Oudin didn't start 2010 in great fashion either, falling in the first round of Auckland and then going down 7-5 in the third set to Alla Kudryavtseva in the first round of the Australian Open, despite holding match points. Then, she tearfully said that people's expectations of her were way too high, but added that she'd “keep believing.”

Before heading to Fed Cup in France, she went to Florida to work out with some of  her male player friends. She told herself not to continue to stress about what the scoreboard was saying,  traveled across the Atlantic and keyed the U.S.' win over France by besting both Pauline Parmentier and Julie Coin on clay.


At 5-foot-6 and 130 pounds Oudin doesn't exactly fit the mold but neither did Martina Hingis or Justine Henin and they have 12 slams between them.

She immediately headed over to Paris to compete on an indoor hard court and despite a bad cold, played extremely well at the Paris Indoors. She took out former top-10 player Patty Schnyder 6-1, 6-3, overcame the talented Agnes Szavay 2-6, 6-4, 6-2 and then in the semis, gave Dementieva fits in a 4-6, 6-3, 6-3 loss. It was the first time she had reached the semifinals of WTA premier event.

“I learned how to cope with losses and just moved on,” she said. “I was confident again and wasn't stressed about doing really well and I just went out, played and had fun. I played my best and remembered that getting better is the key thing and didn't worry about winning every singles match.”

At 5-foot-6 and 130 pounds, Oudin may not have the perfect body type to wrack up multiple Grand Slam titles, but Justine Henin, who isn't much bigger than she is, has won seven of them. Longtime No. 1 Martina Hingis wasn't exactly a giant either, but she won five Slams. On many days, Oudin is a ferocious competitor and that goes a long way.

“She has such a great attitude,” said Tennis Channel's Corina Morariu said. “She has so much room for room for improvement, but her biggest weapon is her mentality and she likes to play under pressure. In women's tennis today, there aren't that many players who feel that way.”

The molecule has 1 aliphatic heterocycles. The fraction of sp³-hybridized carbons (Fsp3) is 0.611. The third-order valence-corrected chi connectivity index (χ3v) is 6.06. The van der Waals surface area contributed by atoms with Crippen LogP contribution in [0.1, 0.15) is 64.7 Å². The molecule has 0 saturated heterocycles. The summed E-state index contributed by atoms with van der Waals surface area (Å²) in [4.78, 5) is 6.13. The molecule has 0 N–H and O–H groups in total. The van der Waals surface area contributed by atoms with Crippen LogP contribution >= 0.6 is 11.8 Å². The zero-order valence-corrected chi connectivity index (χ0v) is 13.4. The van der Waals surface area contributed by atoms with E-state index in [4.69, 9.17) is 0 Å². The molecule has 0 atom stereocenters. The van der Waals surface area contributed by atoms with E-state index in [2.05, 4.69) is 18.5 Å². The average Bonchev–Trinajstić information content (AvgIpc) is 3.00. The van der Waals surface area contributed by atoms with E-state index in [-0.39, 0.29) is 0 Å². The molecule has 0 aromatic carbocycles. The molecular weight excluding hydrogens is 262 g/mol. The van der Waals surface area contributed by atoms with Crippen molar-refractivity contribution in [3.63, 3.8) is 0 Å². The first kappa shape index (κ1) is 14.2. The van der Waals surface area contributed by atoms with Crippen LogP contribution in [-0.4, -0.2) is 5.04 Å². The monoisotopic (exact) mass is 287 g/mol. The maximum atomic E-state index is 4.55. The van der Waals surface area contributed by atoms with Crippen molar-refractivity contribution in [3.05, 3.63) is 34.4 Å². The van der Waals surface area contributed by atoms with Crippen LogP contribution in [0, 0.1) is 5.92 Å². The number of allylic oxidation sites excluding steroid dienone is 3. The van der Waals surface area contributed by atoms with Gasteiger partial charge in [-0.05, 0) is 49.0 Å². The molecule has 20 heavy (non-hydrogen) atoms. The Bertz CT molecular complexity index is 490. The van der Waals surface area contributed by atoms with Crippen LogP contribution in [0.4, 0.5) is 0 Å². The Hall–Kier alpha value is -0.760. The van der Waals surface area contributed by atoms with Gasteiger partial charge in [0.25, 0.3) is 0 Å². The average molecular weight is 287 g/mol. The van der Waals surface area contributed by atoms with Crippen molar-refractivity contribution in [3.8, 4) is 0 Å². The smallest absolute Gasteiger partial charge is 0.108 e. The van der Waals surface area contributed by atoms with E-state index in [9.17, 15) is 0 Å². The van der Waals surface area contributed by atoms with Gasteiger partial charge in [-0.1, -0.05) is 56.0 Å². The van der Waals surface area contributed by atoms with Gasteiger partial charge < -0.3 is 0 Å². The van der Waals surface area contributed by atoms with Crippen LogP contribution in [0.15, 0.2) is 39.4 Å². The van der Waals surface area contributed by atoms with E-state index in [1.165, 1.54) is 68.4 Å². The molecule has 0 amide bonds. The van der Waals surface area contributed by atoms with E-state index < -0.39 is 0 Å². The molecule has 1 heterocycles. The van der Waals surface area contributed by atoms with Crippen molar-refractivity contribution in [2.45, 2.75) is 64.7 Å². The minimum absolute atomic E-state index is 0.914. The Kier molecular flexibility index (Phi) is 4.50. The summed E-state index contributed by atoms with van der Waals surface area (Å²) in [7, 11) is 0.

Oudin's forehand is her big weapon.

Some analysts think Oudin  has top-10 stuff, while others don't think she can hit the ball hard enough to ever be a consistent major threat. She has great balance, speed, and is trying to attack the net more to add to her ground game, but she's an unrefined product who doesn't have benefit of owning a huge first serve or blazing return that took Serena and Maria Sharapova to Slam titles as teenagers.

“Her forehand is her weapon and she is still developing it,” Morariu said.  “She needs to work on her serve, but in Paris she was hitting her backhand better than I've ever seen it because she has tendency to be to passive with it when she over slices and she gets defensive. That gets her into trouble.”

Oudin's goal is to reach the top 32 by the French Open so she can be seeded, and the top 20 by the time of the US Open, but Morariu thinks she might be getting ahead of her self.

“I think that's ambitious,” she said.  “If she plays the way she did in Paris than she is playing like a top 20 player, but week in and week out that will be a challenge. There's going to be a balance for her because she's going to have to work pretty hard to win points. But attitude, fight, and determination will take you a long way and there are a lot of other players who are mentally fragile. She's not.”